It is important to keep in mind that there are no hard and fast rules and the above points are indicative only. For example, there are some sites that aren’t strictly online travel agents but do facilitate both search and booking, and in some cases act as the merchant for payment. Always read the terms and conditions of a distributor to check the payment process and policies.

A Different Approach – Airbnb

One very different distribution site with an interesting business model is www.airbnb.com which allows private individuals to rent out properties (could be just a room or whole apartment/house) directly to travellers. The site allows potential guests to see the accommodation and hosts, check pricing and availability, communicate with the hosts, and make a booking/payment (which the hosts can reject if they are not comfortable with the guests). It’s free to list, with a 3% commission charged by the site. They transfer the payment (less commission) to the ‘host’ 24 hours after guests check in. Typical accommodation is an apartment, house or B&B – it’s not designed for hotels, motels etc … but if you have a cave, igloo, castle or yurt available for guests then it could be perfect for you!

Summary

Not all distributor sites are Online Travel Agents – the table below shows how they differ from other distribution sites.

Online Travel Agent SiteOther Distributor Site(Online Reservation Service, Travel Portal, Travel Metasearch Engine etc.)
Contracted partiesConsumer is entering into a contract with the agent and agrees to their terms and conditions.Consumer is often entering into a contract with the supplier (operator) and agrees to their terms and conditions.
Cancellations / AmendmentsCancellations and amendments are made through the agent.Cancellations and amendments must generally be made directly with the supplier/operator.
PaymentThe OTA is the merchant (i.e. the website name appears on the customer’s credit card statement). Payment is generally on account meaning funds are held by the agent and forwarded to supplier/operator just prior to or after travel (as stipulated in the contract) just as an operator would normally deal with a traditional travel agent.The supplier/operator is often the merchant (i.e. their accommodation or tour company name appears on the customer’s credit card statement). Payment (less commission) is often paid upon booking to the supplier/operator (i.e. up-front). To act as an online merchant (i.e. process payments for online bookings) the operator needs to have an online merchant service facility (OMSF) established with their bank. An OMSF enables consumers who book product to pay securely online, with the booking revenue deposited directly into the operator’s nominated bank account. The bank takes a fee of around 1%.

How do OTAs source their product?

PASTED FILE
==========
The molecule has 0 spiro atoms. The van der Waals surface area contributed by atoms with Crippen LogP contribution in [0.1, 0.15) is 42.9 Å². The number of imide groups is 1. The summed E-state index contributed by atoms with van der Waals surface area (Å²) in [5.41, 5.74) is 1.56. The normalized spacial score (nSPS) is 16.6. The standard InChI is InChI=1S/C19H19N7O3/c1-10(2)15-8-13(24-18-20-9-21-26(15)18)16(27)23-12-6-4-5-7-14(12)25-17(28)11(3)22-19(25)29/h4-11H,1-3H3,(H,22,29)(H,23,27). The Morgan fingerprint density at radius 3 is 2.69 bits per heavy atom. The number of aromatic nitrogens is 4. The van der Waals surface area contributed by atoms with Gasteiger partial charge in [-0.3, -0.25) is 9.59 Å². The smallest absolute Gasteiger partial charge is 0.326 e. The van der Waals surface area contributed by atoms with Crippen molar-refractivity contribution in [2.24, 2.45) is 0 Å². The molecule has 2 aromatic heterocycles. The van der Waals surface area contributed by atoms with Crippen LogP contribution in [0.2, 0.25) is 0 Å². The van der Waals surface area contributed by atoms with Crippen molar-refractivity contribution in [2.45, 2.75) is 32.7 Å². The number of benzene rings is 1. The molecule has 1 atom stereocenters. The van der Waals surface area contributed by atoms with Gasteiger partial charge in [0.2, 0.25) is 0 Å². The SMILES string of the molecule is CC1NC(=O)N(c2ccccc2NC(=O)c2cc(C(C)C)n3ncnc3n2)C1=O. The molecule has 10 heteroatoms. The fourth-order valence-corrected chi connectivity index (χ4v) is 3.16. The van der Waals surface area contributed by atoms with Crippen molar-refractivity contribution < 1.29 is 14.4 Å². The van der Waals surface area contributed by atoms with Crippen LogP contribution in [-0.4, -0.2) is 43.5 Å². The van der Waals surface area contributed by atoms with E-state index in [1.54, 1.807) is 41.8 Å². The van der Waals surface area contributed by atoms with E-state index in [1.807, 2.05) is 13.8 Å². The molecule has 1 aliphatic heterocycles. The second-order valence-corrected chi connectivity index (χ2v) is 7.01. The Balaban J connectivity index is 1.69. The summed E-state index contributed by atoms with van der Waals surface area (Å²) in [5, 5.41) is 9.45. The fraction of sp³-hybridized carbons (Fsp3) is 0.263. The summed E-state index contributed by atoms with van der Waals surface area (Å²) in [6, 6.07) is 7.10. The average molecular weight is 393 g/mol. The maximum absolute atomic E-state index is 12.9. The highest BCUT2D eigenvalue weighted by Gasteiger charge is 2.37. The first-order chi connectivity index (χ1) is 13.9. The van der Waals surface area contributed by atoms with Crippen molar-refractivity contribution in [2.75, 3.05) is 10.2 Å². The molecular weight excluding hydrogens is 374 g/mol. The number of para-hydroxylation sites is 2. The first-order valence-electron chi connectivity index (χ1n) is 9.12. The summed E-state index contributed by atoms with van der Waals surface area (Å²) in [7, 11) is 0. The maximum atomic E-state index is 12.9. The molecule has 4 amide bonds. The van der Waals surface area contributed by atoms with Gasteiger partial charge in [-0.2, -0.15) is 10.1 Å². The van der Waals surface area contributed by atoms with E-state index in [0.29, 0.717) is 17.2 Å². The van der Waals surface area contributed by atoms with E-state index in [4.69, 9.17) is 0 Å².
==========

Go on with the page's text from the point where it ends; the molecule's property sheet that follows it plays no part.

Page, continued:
OTAs can source their product using different methods such as wholesalers, channel managers and direct contracting:

Channel managers

Channel managers (such as SiteMinder, Resonline and Levart) allow tourism operators to manage inventory which is distributed across multiple sites and only have to update the information in one place (refer to Understanding Online Distribution). Through these sites operators can choose to opt in to various distributors, many of which are OTAs. Opting in involves agreeing to the terms and conditions (including commission) of the distributor.

Direct contracting

This is a more traditional approach where either the OTA or the operator initiates a relationship (many OTAs have online forms on their website operators can use to register their interest) and a contract is agreed to. Some OTAs provide an extranet service that allows operators to set room rates, manage inventory, upload content, create promotions and view performance reports. Extranet means a computer network to which outsiders have controlled access (i.e. through a site requiring a password).

How much commission do OTAs charge?

You can expect to pay OTAs 10-15% commission.

A frequently asked question is about commission charged by OTAs that also have inbound or wholesale divisions. Inbound Tour Operators (ITOs) work in the international marketplace and generally charge suppliers/operators around 30% commission, much of which is then passed along the distribution chain to international wholesalers and travel agents. Likewise, operators/suppliers are used to paying around 20% commission to wholesalers, who then have to pass about half of that to a travel agent. Some ITOs and wholesalers have a consumer-facing website (i.e. customers can book directly with them, cutting out the middle-man) and operators have asked whether they would be paying the higher commission rate for products sold in this way. It would certainly pay to clarify this with the distributor upon signing a contract with them, but their online content should be contracted separately and tourism operators would expect to pay 10-15% commission for product sold through this method.